Sunday, July 26, 2015

Google Drive Search Tips

If you are like me, you have quite a few files in your Google Drive.  Eventually, it can become challenging to quickly find files you need.  I've got folders, and I've got color coding, all that is wonderful, but sometimes I need a file quickly and I just don't remember where I stored it.  If you'd like to learn how to create folders and use color coding in your Google Drive, see my post about Google Drive Organization Tips.

The little search bar in your Google Drive can be pretty awesome when you know how to harness its power.  You can just type in a word and hit search, and most times you will find what you are looking for, but I want to share some tips to help you search more effectively.

The first tip is to use the drop down menu.  Many people don't even know it is there.  Type in what you are looking for and then click the little arrow at the very right side of the search bar.

*Update: There are now even more options in this drop down menu!  Try it on your Google Drive to see all the new additions.  This post will be updated in the near future to reflect the changes.

You then have three search options - File type, Opens with, and Ownership.  You don't have to use all three, but you can if you need to.  When you click on the "File type" drop down, it will give you several options for what type of file you are searching for.

When you choose the "Opens with" drop down, it gives you options depending on what apps you have installed in your Chrome browser.  Yours will be different than mine, but all the basic Google Apps will be there.

When you choose the "Ownership" drop down, you get three choices.  Owned by anyone means you don't care who created the document.  Owned by me means you created the document.  Not owned by me means you did not create the document.  This last option is helpful if you are searching for something you know you didn't create. 

Once you make your choices, you can click the blue magnifying glass button to start the search.  Let's say I wanted to search for a document, that opens in Google Sheets, that is owned by me.  This is what it would look like:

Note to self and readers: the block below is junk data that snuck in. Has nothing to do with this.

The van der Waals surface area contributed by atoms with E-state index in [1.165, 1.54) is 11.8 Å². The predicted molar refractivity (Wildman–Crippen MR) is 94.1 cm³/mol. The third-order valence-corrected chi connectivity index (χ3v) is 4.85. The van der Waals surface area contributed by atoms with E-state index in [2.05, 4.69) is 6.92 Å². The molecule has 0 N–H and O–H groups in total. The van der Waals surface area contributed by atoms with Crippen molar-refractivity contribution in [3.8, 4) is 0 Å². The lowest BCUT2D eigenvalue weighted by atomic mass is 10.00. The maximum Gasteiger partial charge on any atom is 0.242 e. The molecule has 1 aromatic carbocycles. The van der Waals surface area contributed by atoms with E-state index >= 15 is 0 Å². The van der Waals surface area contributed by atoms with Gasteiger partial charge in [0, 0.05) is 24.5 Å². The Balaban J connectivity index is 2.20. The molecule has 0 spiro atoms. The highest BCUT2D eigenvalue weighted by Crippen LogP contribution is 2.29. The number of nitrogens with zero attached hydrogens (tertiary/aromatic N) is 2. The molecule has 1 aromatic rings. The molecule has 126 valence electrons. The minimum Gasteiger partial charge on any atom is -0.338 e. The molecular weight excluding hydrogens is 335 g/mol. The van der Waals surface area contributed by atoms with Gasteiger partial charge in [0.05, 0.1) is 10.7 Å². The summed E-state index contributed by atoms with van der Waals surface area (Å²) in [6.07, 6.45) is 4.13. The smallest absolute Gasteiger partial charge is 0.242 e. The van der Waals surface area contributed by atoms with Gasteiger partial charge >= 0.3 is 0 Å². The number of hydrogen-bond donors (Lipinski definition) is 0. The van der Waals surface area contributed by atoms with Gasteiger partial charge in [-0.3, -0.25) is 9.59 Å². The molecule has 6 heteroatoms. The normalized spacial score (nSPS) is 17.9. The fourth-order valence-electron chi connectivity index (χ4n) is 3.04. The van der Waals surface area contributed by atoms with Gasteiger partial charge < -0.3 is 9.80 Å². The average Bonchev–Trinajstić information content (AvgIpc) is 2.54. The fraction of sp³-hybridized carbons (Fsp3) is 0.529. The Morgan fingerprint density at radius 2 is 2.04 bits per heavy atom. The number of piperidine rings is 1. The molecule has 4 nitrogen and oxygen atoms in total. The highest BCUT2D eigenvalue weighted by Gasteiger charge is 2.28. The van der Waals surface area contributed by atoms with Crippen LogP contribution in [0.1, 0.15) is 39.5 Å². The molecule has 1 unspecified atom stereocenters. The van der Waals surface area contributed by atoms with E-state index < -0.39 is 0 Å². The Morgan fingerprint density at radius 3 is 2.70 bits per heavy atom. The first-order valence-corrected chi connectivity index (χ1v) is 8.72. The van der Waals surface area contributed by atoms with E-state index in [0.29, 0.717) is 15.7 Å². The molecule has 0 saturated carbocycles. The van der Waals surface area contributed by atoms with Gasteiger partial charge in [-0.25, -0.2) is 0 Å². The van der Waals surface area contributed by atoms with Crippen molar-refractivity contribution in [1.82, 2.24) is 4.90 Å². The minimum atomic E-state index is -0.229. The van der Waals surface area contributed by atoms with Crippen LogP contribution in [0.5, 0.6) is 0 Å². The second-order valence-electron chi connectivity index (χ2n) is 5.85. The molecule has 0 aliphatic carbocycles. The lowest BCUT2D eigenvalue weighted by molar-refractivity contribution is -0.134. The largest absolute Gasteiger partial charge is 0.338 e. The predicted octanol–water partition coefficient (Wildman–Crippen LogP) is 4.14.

Once I click the blue button, I'll have my results!

You might notice that as you choose from the drop down menus, it changes the text in your search bar.  This is because you can also tell Drive what you are looking for by using specific typed commands.  Here are some of the advanced search options you might find helpful:

Put quotes around something to search for that exact phrase.
“right angles”
You can use the word OR to find a document that has at least one of those words. This is helpful if you can’t remember the exact verbiage you used in your file.
drawing OR illustration
Minus sign
If you want a file that has a certain word but not another word.
geometry -triangle
You can use this to specify the owner of a document.
You can use this to specify who shared a document with you.
You can use this to specify who you shared an item with.
You can use this to specify the type of file you are searching for: document, folder, spreadsheet, presentation, PDF, image, video, drawing, form, script, or table.
You can use these to specify a date range. You can use them together, or individually (use the date format yyyy/mm/dd).
You can use this if you know the exact title.  Use it in combination with quotes if your title is more than one word.
title:“Right Angles”
You can use this if you are searching for an item that can be opened by a specific app.  Use it in combination with quotes if your app is more than one word.
app:“Google Docs”
All of this information came from the Google Support site.  You can see the page I used by clicking here.

I know these search options have been extremely helpful to me when I need to find a file quickly, especially if I'm not exactly sure where I stored it in my Drive.  I hope you find them just as helpful.

Thank you for stopping by the TeachingTechNix blog.  Stop by again soon for more handy tech tips!

Monday, July 20, 2015

Log Out Remotely

Did you log into your Google account somewhere other than normal and realize you forgot to log out?  Have you noticed anything suspicious going on with your account?  Click here to see a blog post by EdTechTeam with some great security tips for you!  Thank you, EdTechTeam!

I want to highlight one of their tips.  Tip number 3 - Log Out Remotely.  If you have logged into your Google account somewhere and you realize you may have left it logged in, there is a quick and easy solution.  Log into your Gmail account and scroll all the way to the bottom.  On the bottom right, you will see some small text that says "Last account activity: 27 minutes ago" or however long ago you had some activity on your account.  Underneath that is a little link that says "Details".

Click on the "Details" link and it will pop up an account activity window.  This window will tell you if your account is actively open in another location.  It also lists the type of access, location and IP address of the computer that accessed your account, as well as the date and time.  All mine just said United States of America, so it isn't super specific, but it is still good information.  I blanked out all the IP addresses in this picture for my own security purposes.  You can see the button near the top that says "Sign out all other web sessions".  Probably not a bad idea to do this every once in a while.